Also, don't be thrown off by how they call some lakes ponds. I don't know why they do that...

https://www.saranaclake.com/saranac-lake-6er
Baker (2,452 feet)
St. Regis (2,874 feet)
Scarface (3,054 feet)
Ampersand (3,353 feet)
Haystack (2,878 feet)
McKenzie (3,822 feet)

Trip Planning » the border » 7/21/2020 4:10 pm

JoeScmoe
Replies: 22

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EddyTurn wrote:

JoeScmoe wrote:

The beauty of the Adirondacks is you don't need to book anything. The paddling routes aren't as extensive as what you'll find in Algonquin, but in my opinion, the mountains more than make up for it.

I was considering an Adirondack trip some years ago but eventually opted out founding that most of the lakes are heavily developed and motor boat traffic is extensive. I wonder if I was wrong?
 

Here's my experience:

If you go on the major lakes close to the major towns like Lake Placid and Lake George, you'll see motor traffic that approaches, but is still less than an Ontario cottage country lake (maybe Lake George is the exception). The large lakes that allow motor boats away from the major towns will see quite a bit less traffic... Similar to what I saw when I was on Kioshkokwi last Tuesday.

I figure the reason for the lesser traffic is the jetsetter luxury crowd we see in our cottage country isn't drawn to the Adirondacks. Those people from NYC choose the Hamptons and Cape Cod instead. Those that go to the Adirondacks are there for the nature.

There are areas like the St Regis Canoe area where motors are outlawed. Combining that area with the Saranac Lakes Wild Forest would give you quite a bit of good paddling similar to what you'd get in Algonquin. As well there are countless backcountry lakes in the many designated wilderness areas where motors are forbidden. The thing you'll find in the Adirondacks though is that there aren't as many opportunities to link lakes in a lot of the wilderness areas as there are in Algonquin.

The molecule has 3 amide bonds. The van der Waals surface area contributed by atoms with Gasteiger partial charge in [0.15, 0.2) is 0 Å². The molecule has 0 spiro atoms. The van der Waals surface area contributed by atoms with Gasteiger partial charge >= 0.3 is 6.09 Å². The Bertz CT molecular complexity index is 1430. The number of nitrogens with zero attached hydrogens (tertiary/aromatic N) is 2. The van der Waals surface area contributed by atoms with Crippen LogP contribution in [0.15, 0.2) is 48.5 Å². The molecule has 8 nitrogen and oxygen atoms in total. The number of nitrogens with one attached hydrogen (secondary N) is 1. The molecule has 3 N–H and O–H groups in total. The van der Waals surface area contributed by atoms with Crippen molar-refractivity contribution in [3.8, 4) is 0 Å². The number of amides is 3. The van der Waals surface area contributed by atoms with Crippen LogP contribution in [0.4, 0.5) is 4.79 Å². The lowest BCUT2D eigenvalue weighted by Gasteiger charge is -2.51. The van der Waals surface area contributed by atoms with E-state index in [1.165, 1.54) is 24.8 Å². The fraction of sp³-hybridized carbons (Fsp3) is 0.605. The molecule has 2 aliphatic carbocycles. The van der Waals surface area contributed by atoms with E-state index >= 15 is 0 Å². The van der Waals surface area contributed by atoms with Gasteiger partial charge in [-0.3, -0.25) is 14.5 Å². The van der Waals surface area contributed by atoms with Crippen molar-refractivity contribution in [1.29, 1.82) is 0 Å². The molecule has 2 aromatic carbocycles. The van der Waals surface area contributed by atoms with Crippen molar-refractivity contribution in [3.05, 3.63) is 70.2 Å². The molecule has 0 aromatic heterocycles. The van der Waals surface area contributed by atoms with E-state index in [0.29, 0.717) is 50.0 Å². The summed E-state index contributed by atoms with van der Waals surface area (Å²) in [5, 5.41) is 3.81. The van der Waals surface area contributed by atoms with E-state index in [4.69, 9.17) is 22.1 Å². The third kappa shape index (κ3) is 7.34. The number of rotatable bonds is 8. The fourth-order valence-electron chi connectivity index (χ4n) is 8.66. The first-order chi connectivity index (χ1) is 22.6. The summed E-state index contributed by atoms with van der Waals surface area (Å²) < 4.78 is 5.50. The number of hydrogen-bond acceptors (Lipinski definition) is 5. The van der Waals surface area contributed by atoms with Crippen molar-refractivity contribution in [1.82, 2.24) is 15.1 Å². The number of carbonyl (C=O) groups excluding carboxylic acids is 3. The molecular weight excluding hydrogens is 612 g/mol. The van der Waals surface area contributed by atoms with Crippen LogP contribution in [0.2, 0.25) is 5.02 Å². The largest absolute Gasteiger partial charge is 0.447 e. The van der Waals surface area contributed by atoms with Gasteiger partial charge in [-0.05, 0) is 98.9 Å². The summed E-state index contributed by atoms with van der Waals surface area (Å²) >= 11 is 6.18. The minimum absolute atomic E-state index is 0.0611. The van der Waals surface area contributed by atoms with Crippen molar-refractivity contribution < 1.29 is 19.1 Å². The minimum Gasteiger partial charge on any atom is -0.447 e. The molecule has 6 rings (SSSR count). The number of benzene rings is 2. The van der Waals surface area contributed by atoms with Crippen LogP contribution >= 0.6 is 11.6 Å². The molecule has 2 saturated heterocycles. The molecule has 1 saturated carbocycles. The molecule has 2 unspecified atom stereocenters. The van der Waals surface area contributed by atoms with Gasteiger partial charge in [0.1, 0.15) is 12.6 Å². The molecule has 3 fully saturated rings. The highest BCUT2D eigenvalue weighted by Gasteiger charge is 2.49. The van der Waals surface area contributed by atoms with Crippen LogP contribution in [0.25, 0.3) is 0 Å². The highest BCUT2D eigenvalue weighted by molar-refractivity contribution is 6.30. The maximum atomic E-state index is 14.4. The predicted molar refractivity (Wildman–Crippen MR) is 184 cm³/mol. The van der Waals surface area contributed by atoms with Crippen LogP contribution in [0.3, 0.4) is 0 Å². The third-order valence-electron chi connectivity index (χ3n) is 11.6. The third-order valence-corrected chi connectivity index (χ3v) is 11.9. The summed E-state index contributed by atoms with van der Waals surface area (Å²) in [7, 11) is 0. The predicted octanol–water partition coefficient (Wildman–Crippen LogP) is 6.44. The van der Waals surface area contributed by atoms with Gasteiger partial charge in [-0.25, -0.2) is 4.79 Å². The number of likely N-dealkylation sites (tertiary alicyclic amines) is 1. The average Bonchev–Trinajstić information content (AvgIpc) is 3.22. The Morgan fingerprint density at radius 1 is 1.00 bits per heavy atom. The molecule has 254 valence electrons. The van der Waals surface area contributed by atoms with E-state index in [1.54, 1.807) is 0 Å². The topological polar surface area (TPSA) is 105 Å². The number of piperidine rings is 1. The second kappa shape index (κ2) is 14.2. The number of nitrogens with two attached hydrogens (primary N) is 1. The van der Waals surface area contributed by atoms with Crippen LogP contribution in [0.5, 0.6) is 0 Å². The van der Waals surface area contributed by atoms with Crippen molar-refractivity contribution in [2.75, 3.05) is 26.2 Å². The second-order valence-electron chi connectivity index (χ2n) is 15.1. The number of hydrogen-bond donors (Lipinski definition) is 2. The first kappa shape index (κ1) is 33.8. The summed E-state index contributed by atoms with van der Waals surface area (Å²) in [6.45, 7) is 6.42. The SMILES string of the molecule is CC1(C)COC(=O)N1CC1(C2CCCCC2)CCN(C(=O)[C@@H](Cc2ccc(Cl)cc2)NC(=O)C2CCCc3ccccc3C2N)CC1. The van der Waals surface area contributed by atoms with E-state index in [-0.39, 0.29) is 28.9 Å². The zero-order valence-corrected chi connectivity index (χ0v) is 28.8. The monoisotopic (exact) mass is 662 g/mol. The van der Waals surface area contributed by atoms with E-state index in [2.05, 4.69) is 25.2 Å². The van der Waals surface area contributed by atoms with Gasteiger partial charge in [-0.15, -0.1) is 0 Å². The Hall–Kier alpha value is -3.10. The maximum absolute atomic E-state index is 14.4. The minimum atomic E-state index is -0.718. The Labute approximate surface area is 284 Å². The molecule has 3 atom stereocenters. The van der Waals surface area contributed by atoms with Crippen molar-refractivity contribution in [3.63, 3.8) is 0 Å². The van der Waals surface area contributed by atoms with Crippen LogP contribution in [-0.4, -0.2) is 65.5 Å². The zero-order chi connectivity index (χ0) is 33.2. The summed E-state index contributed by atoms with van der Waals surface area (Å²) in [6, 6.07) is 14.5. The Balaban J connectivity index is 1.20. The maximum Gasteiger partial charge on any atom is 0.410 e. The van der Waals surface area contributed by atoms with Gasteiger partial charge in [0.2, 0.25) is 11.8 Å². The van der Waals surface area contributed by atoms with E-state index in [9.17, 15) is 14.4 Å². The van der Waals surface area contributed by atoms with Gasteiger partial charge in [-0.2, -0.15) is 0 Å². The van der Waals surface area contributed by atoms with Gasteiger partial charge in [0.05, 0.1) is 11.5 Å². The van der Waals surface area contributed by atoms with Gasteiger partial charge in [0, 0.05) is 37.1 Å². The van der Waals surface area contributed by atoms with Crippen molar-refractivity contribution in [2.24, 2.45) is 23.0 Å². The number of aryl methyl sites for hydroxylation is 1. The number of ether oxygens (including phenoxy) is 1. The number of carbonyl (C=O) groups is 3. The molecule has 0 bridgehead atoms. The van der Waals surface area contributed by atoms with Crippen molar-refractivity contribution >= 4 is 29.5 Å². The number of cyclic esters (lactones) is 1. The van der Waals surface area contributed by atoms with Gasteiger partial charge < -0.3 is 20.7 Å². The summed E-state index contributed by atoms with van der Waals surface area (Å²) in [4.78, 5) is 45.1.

The difference though, is you can base camp in certain areas and have some hiking experiences you cannot get in Ontario. Many of the mountains have the same vertical relief you'd see in the Rockies. Some are above the treeline.

Trip Planning » the border » 7/21/2020 1:45 pm

JoeScmoe
Replies: 22

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MooseWhizzer Dave wrote:

Thanks for that offer - I appreciate it.  Not sure what to do....still sad, but if ADK looks viable for me I'll definitely PM you. 

 
Just pick whatever day you had planned for Algonquin and go. 

The beauty of the Adirondacks is you don't need to book anything. The paddling routes aren't as extensive as what you'll find in Algonquin, but in my opinion, the mountains more than make up for it.

That said the 90 miler from Old Forge to Saranac Lake (or sections thereof) is a trip definitely worth doing. They run it as a race every year in September, but it would be one heck of a trip to do at a more leisurely pace with free backcountry camping all along the route.

https://www.adirondackexplorer.org/stories/a-classic-challenge



https://i.ibb.co/SJ7cTfC/nb90miler-98511.jpg

Trip Planning » the border » 7/21/2020 11:55 am

JoeScmoe
Replies: 22

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I should have mentioned, if you do choose to check out the ADKs and need any planning advice, I can help.

Trip Planning » First time trip for a group of 4. Would love some advice :) » 7/21/2020 9:56 am

JoeScmoe
Replies: 4

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One other piece of advice is before you book, make sure the Outfitters have boats available.

Trip Planning » the border » 7/20/2020 11:22 pm

JoeScmoe
Replies: 22

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MooseWhizzer Dave wrote:

Just read in the Buffalo News that Representative Brian Higgins (Buffalo area guy) thinks the border will remain closed until the end of the year.  Whether that is just one guys' speculation, a growing consensus (if I were Canada I think I would want the border to remain closed), or the right thing to do can be debated, but how sad it makes me cannot. 

I take one, maybe two trips per year, usually just 4-day outings.  But I daydream about the trips for months in advance.  When one trip ends, I've had enough of being there, but by the time I reach Toronto I'm already daydreaming about the next trip.  For once I have the vacation time needed.  I have reservations in place for a rare 5-day trip.  This whole thing stinks. 

 
Go to the Adirondacks. As much as I'm looking forward to my first trip into Algonquin, I really miss the ADKs. I usually go 2 or 3 times a year. There's some pretty good paddling routes, and some really good hiking routes. Best thing is, you don't have to book in advance.

Board footera